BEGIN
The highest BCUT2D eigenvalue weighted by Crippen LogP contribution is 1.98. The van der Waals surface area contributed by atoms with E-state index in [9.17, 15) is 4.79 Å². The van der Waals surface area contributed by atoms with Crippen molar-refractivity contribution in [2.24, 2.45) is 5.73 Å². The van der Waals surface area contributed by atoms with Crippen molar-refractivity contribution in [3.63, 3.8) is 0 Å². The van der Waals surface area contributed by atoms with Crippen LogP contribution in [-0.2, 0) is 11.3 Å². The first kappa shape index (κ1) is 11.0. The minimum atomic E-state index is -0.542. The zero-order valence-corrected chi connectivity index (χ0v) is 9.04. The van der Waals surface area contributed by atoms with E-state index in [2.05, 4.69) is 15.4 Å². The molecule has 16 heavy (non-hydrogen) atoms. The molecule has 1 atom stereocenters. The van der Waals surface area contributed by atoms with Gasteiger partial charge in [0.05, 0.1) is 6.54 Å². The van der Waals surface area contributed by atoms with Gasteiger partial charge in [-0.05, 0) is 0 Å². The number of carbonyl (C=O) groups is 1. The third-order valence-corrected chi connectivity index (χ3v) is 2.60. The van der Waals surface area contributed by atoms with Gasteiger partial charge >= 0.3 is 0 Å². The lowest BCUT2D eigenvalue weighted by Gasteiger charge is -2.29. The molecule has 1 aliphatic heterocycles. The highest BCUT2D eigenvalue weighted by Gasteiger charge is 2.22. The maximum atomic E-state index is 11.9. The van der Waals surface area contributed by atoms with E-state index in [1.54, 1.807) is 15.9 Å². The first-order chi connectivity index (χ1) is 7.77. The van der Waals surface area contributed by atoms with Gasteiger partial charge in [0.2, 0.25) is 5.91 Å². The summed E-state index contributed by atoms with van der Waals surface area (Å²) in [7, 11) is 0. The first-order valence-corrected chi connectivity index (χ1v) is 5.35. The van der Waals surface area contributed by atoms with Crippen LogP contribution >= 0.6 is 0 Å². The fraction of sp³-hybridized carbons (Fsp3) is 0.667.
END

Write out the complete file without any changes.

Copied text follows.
The highest BCUT2D eigenvalue weighted by Crippen LogP contribution is 1.98. The van der Waals surface area contributed by atoms with E-state index in [9.17, 15) is 4.79 Å². The van der Waals surface area contributed by atoms with Crippen molar-refractivity contribution in [2.24, 2.45) is 5.73 Å². The van der Waals surface area contributed by atoms with Crippen molar-refractivity contribution in [3.63, 3.8) is 0 Å². The van der Waals surface area contributed by atoms with Crippen LogP contribution in [-0.2, 0) is 11.3 Å². The first kappa shape index (κ1) is 11.0. The minimum atomic E-state index is -0.542. The zero-order valence-corrected chi connectivity index (χ0v) is 9.04. The van der Waals surface area contributed by atoms with E-state index in [2.05, 4.69) is 15.4 Å². The molecule has 16 heavy (non-hydrogen) atoms. The molecule has 1 atom stereocenters. The van der Waals surface area contributed by atoms with Gasteiger partial charge in [0.05, 0.1) is 6.54 Å². The van der Waals surface area contributed by atoms with Gasteiger partial charge in [-0.05, 0) is 0 Å². The number of carbonyl (C=O) groups is 1. The third-order valence-corrected chi connectivity index (χ3v) is 2.60. The van der Waals surface area contributed by atoms with Gasteiger partial charge >= 0.3 is 0 Å². The lowest BCUT2D eigenvalue weighted by Gasteiger charge is -2.29. The molecule has 1 aliphatic heterocycles. The highest BCUT2D eigenvalue weighted by Gasteiger charge is 2.22. The maximum atomic E-state index is 11.9. The van der Waals surface area contributed by atoms with E-state index in [1.54, 1.807) is 15.9 Å². The first-order chi connectivity index (χ1) is 7.77. The van der Waals surface area contributed by atoms with Gasteiger partial charge in [0.2, 0.25) is 5.91 Å². The summed E-state index contributed by atoms with van der Waals surface area (Å²) in [7, 11) is 0. The first-order valence-corrected chi connectivity index (χ1v) is 5.35. The van der Waals surface area contributed by atoms with Crippen LogP contribution >= 0.6 is 0 Å². The fraction of sp³-hybridized carbons (Fsp3) is 0.667.